perfect bread

This recipe has NEVER failed me.  It’s the kind of thing that is building my confidence in becoming a bread baker.  I can’t wait to get tucked into the tea loaf recipe this weekend.  But until then … I’m happy to slather a slice of this loaf with butter and honey. That combo is never a bad idea :0)

butter and honey

suguared doughnuts

The baking crew is back! And we’re on a mission … of sorts. We’ve decided to bake our way through Thomas Keller & Sebastien Rouxel’s Bouchon Bakery cookbook.

One recipe at a time.

We started with Keller’s sugared doughnuts recipe.
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Mother of pearl!

Delicious. They are delicious. A brioche dough … shaped into doughnuts … fried in some oil … and then covered in sugar. And filled with lemon curd. Or filled with whipped chocolate. Or topped with freshly flaked coconut.

For realz. Awesome eh?

Ok so this recipe excites me because … well if you remember the last time I tried making brioche (with the baking crew) … it was not as successful as I had hoped it would be.

But this time … this time I rocked it! I totally got it. Even with a slight typo in the recipe.

I got it.

And the result was … PERRRRR-FECT.

Are you excited? Are you feeling an urge to make homemade doughnuts? (believe me … these doughnuts will make you a lover of fried dough)

Meredith, Cory and I were so excited to make them that we fried them up … OUTSIDE. in -20 temperatures. In the snow. With a windchill.

And … it was fun. Especially when we all popped our first doughnuts into our mouths … freshly rolled in sugar and filled with cream.

The best baking challenge yet (the entire baking crew agree).

A couple of things to take into consideration when working with this recipe:

You have to allow for the dough to rise in your refrigerator overnight. So start this before going to bed.

Secondly …you should probably get yourself a scale. I’ll post the recipe in weights and measures (since that’s how they write it in the book); however I used my scale when following the recipe.

Other than those two points … this is a pretty standard recipe. And if you’re new to bread making / are apprehensive about making dough … give this one a try. I promise it’ll work. Believe me. I know how you feel. Been there. Done that.

So pull out your instant yeast and flour and get busy. You won’t regret trying this recipe out.

Thomas Keller’s sugared doughnut recipe
ingredients:
518g / 3 1/2 c. + 3 tbsp flour
10g / 1 tbsp instant yeast
74g / 1/4 c. + 2 tbsp sugar
9g / 1 tbsp salt
212g / 3/4 c. + 1 1/2 tbsp milk, warmed to 75 F
111g / 2 eggs
9g / 1 1/2 tsp vanilla paste
57g / 2 ounces butter, room temperature, cut into small cubes

canola oil for frying
sugar to coat the doughnuts
lemon curd to fill doughnuts

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To make the dough. Place the flour and yeast in the bowl of your stand-mixer fitted with your dough hook. Mix for about 15 seconds just so that the yeast gets evenly distributed.

Add the remaining ingredients, except the butter, and mix on low speed for 4 minutes.

Now, continue to knead the dough for a further 30 minutes (your stand-mixer will likely feel warm, it should be fine). Add the small cubes of butter, one piece at a time, allowing it to be incorporated into the dough before adding more butter.

After 30 minutes (all the butter should have been added at this point), turn off the stand-mixer, scrape down the sides and the bottom of the bowl, push the dough off the hook: resume kneading on a low speed for another 5 minutes.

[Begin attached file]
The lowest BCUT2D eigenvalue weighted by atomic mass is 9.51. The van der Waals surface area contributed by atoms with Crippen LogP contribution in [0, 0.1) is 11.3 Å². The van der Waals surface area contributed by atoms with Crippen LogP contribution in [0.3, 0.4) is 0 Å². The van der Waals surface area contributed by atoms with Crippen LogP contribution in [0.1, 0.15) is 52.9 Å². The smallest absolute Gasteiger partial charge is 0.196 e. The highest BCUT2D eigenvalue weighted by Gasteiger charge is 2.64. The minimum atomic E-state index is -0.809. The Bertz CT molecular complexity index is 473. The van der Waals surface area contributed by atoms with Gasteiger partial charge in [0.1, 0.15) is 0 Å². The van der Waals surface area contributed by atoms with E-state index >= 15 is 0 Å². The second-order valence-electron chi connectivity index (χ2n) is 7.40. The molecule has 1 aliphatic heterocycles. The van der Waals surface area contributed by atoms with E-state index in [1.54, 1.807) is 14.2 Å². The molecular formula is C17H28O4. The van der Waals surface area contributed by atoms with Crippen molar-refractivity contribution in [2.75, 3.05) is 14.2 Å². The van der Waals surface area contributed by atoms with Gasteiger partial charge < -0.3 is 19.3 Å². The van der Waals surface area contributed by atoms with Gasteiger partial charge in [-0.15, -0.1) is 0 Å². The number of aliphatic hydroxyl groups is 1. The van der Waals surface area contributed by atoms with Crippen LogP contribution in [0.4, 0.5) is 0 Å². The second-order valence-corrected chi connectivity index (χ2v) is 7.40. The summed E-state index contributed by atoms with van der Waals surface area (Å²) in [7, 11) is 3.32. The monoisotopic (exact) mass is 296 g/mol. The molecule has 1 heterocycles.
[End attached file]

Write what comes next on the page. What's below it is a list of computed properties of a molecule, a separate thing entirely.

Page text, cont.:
Run a spatula over the sides and bottom of the bowl and release the dough onto a very lightly floured surface. You only need enough flour to prevent the dough from sticking.

With your hands, gently pat the dough into a rectangular shape.

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As you can see from the picture above, you’ll want to stretch the left side of the dough out and then fold it over two-thirds of the dough (as though you are folding a letter into an envelope). Once the left side is folded in, repeat the process with the right side. Once that is done, do the exact same thing, working from the bottom and then the top.

That’s it.

20130124-194853.jpgFlip the dough over, seam side down and place it in your bowl (that you’ve sprayed with non-stick spray). Cover with plastic wrap and allow to rise for 1 hour at room temperature.

1 hour later … use a spatula to release the sides and bottom of the dough from the bowl and turn it out onto a lightly floured surface.

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You’ll do the same thing as you did the first time you stretched and folded the dough; only this time, you’ll cover the dough in plastic wrap and refrigerate overnight.

To roll out the dough & shape the doughnuts.

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On a lightly floured surface, roll out the dough, flipping and fluffing it (basically you just want to roll the dough, take your hand and gently lift the dough from the work surface, then turn the dough clockwise, repeat) into an 11-inch round.

Transfer to a parchment lined cookie sheet and refrigerate for 30 minutes (or freeze for 10 minutes); long enough to allow the dough to be more manageable.

Line another sheet with parchment paper, spray the parchment with non-stick spray (this is an important step), set aside.

Remove the dough from the fridge, and using your 3-inch round cookie cutters, cut out your doughnuts. The recipe says that you should get 8 rounds … I got 16 rounds.

If you just want to fill your doughnuts with pastry cream, whipped chocolate, lemon curd, etc. leave them as is. However, if you want to make doughnuts with holes; grab a small round cookie cutter and cut the centre out of your 3-inch rounds.

Save the mini rounds. They make pretty fabulous mini doughnuts.

To proof the doughnuts. Cover the baking sheet with a plastic tub or a cardboard box and proof for 60 to 90 minutes. The doughnuts will double in size; or when the dough is gently pressed, a small imprint will remain.